A vallási jelképek munkahelyen történő viselésének korlátozása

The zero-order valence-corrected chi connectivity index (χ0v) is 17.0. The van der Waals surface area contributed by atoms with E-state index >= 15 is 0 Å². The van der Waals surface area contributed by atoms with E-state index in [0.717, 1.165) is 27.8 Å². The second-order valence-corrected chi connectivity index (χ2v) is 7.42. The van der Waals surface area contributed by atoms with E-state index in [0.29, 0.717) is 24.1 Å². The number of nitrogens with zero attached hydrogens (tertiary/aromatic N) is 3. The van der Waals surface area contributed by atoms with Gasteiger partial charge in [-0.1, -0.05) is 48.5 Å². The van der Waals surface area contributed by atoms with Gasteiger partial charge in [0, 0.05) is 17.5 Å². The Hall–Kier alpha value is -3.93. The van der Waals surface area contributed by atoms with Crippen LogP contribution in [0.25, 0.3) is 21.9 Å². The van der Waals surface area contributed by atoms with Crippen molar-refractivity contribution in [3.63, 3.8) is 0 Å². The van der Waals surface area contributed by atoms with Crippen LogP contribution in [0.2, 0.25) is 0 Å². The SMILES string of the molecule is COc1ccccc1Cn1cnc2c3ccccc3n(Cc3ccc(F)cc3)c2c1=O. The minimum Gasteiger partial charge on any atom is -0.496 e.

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The Court of Justice of the EU ruled in two recent cases on the question of whether the wearing of a religious sign, such as an Islamic headscarf, can be prohibited by employers. In both cases, a female employee was dismissed because of wearing a Muslim headscarf during working hours despite previously having been ordered by her respective employer to refrain from doing that. In its rulings the Court set out, that an internal rule of a company which prohibits the visible wearing of any political, philosophical or religious sign does not constitute direct discrimination. Nevertheless, it can amount to indirect discrimination if it puts at a particular disadvantage persons who adhere to a given religion or belief. However, the Court emphasised that no indirect discrimination can be established where a difference of treatment that is indirectly based on religion or belief is justified by a legitimate aim and if the means of achieving that aim are appropriate and necessary. The Court also pointed out that in the absence of such a company rule, the willingness of an employer to take account of the wishes of a costumer not to get the employer’s services from a worker wearing an Islamic headscarf should be considered direct discrimination.